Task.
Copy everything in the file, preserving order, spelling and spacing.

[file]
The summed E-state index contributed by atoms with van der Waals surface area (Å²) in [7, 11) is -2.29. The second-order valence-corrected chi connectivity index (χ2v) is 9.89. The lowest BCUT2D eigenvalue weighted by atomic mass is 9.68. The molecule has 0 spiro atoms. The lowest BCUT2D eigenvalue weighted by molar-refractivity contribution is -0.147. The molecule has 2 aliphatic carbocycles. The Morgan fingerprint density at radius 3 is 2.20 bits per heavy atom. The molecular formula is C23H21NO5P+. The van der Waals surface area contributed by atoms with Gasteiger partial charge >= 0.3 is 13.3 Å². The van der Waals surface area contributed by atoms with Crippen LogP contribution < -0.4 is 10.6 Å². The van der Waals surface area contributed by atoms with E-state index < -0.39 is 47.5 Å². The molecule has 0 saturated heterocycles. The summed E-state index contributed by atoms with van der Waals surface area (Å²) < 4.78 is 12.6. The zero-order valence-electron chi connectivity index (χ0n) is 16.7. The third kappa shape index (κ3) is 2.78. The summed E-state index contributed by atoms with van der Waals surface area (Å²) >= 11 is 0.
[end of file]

The summed E-state index contributed by atoms with van der Waals surface area (Å²) in [7, 11) is -2.29. The second-order valence-corrected chi connectivity index (χ2v) is 9.89. The lowest BCUT2D eigenvalue weighted by atomic mass is 9.68. The molecule has 0 spiro atoms. The lowest BCUT2D eigenvalue weighted by molar-refractivity contribution is -0.147. The molecule has 2 aliphatic carbocycles. The Morgan fingerprint density at radius 3 is 2.20 bits per heavy atom. The molecular formula is C23H21NO5P+. The van der Waals surface area contributed by atoms with Gasteiger partial charge >= 0.3 is 13.3 Å². The van der Waals surface area contributed by atoms with Crippen LogP contribution < -0.4 is 10.6 Å². The van der Waals surface area contributed by atoms with E-state index < -0.39 is 47.5 Å². The molecule has 0 saturated heterocycles. The summed E-state index contributed by atoms with van der Waals surface area (Å²) < 4.78 is 12.6. The zero-order valence-electron chi connectivity index (χ0n) is 16.7. The third kappa shape index (κ3) is 2.78. The summed E-state index contributed by atoms with van der Waals surface area (Å²) >= 11 is 0.